By Andy Mukherjee
(Bloomberg Opinion) -- With more than two-score coronavirus infections and the threat raised to the second-highest level of severity, Singapore may not want to leave anything to chance when the budget is unveiled next week. The city-state is building an early reputation for handling the crisis professionally. Hong Kong, which is getting brickbats for ineptitude, will take note of its arch-rival’s fiscal defense.
Finance Minister Heng Swee Keat will aim for a S$7.9 billion ($5.7 billion) deficit in the year starting April 1, the biggest in a decade, according to DBS Group Holdings Ltd., Singapore’s biggest bank.
A stimulus this large is justified. Globalisation can turbocharge prosperity, but can also amplify shocks such as a subprime crisis in the U.S. or a viral outbreak in China. The Southeast Asian country’s small, open economy makes a living by facilitating flows of goods, money and people. It’s a transport hub and has trading links to China. As movement is disrupted, the epidemic will be costly, perhaps more so than during the Severe Acute Respiratory Syndrome crisis.
When SARS hit Singapore in early 2003, China, the origin of that outbreak and of the coronavirus, had been a member of the World Trade Organization for a little more than a year. The global electronics supply chain wasn’t as threatened as it is now by shutdowns and delays on the mainland. Much of today’s Singapore — the Universal Studios theme park, the indoor Gardens by the Bay, or the two casinos — didn’t exist back then. The city received 7.5 million visitors in 2002 compared with more than 17 million in the first 11 months of 2019.
If Singapore could roll out a S$230 million package during SARS to help transport, retail, hospitality and food-and-beverage find their feet, the same industries — much larger now — will expect relief in Tuesday’s budget, after the tourism board projected a 25% to 30% drop in visitors this year. Since the 2008-09 financial crisis, there’s been an unwritten contract between the ruling People’s Action Party and voters that while the AAA-rated sovereign won’t pay healthy working-age people to stay home, it will open its purse-strings to keep unemployment, currently at 2.3%, in check.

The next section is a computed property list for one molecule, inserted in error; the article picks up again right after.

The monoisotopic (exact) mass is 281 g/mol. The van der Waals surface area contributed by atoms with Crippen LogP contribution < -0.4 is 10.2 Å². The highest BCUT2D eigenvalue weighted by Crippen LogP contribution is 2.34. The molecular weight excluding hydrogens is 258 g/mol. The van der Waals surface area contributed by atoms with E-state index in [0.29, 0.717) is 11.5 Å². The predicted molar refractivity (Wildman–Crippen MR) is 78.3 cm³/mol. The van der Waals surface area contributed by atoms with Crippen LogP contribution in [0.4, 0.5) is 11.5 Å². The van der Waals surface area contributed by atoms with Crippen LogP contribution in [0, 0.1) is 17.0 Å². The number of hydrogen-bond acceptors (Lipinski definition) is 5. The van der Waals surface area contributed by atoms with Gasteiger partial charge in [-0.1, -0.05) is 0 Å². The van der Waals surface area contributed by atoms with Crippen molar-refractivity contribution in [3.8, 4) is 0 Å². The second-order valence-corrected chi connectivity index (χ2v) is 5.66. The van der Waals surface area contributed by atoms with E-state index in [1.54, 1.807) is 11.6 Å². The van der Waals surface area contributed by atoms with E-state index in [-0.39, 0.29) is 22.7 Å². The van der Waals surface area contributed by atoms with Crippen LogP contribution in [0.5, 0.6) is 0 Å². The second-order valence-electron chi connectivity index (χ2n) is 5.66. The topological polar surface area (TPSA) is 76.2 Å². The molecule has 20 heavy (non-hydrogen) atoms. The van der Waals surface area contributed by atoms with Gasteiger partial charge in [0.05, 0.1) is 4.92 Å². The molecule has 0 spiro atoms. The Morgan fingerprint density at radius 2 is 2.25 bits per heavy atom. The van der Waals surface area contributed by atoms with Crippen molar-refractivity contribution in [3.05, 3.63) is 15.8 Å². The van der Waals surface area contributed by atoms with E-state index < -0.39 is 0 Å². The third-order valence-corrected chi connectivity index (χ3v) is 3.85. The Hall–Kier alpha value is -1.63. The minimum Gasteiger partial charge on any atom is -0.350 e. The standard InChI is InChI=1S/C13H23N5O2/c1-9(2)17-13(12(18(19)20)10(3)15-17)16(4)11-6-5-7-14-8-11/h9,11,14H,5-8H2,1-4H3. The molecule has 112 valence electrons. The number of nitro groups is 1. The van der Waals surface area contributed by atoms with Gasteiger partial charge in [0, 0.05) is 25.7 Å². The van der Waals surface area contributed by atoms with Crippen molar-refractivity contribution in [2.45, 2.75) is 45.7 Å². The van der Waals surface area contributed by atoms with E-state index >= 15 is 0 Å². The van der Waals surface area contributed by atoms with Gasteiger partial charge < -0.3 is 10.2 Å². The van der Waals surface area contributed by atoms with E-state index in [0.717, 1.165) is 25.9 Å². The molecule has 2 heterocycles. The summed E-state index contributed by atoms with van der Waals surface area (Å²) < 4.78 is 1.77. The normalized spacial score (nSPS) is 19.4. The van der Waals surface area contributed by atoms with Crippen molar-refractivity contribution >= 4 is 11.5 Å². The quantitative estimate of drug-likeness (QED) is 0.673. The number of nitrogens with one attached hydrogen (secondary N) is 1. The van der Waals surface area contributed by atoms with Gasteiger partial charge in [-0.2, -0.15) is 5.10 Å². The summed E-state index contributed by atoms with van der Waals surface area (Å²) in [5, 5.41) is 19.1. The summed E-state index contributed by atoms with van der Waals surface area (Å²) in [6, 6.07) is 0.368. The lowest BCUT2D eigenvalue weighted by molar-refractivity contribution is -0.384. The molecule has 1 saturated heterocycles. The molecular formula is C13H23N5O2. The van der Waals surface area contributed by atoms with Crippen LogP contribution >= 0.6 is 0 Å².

With general elections due any time between now and April next year, there was expectation that a chunk of the surpluses amassed by the current government would be spent to make voters feel good. (DBS expects that S$2.3 billion will be shaved from this year’s projected S$3.5 billion deficit, taking the total available kitty to S$17.9 billion.)
That priority must change. The new goal should be to ensure that Singaporeans don’t blame the PAP, which has ruled uninterrupted since before independence in 1965, for not doing enough to shelter their lives and livelihoods.
So far, Singapore appears to have acquitted itself well even as Hong Kong gets a rap for shortages of everything from face masks and toilet paper to effective communication. But while the competing Asian financial centers occasionally profit from each other’s misery, there’s no scope for schadenfreude this time. For all its failings, Hong Kong had more than 33,000 hospital beds, excluding nursing homes, in 2018, while Singapore had fewer than 13,000. Hong Kong’s population of 7.5 million isn’t much larger than Singapore’s 5.7 million. The latter is boosting its healthcare capacity to prepare for an aging population. But it’s still a work in progress: Near-real-time bed-occupancy figures don’t suggest a great deal of slack.
Since elections in 2011, Singapore has managed public anger against overcrowding in housing estates and trains by curbing the numbers of foreign-born workers and their families, who still account for nearly 40% of the total population. If the outbreak takes a turn for the worse, voters are likely to ask, “Why are so many foreigners taking our hospital beds?”
The fiscal bullets in the budget must hit three marks. First, healthcare spending earmarked for future years needs to be brought forward. Next, business and job losses will have to be mitigated with targeted handouts and tax relief. Finally, fiscal support for raising long-term competitiveness, especially for startups, should continue apace.
At the end of February, Hong Kong will announce its own budget against a grimmer economic backdrop. Last year’s anti-government protests cratered the economy, while Singapore eked out some growth amid the U.S.-China trade spat. A second year of decline will hurt Hong Kong, especially if the territory’s red-hot real estate — a crucial source of government revenue — loses its resilience.
While it’s too early to know how bad the coronavirus will eventually get, the competition to do good between a laissez-faire Hong Kong and a more statist Singapore won’t be a bad thing for the people in either city. As they queue up for toilet paper or worry if their jobs will survive, Hong Kongers will be rooting for a generous Singapore budget.
© 2020 Bloomberg L.P.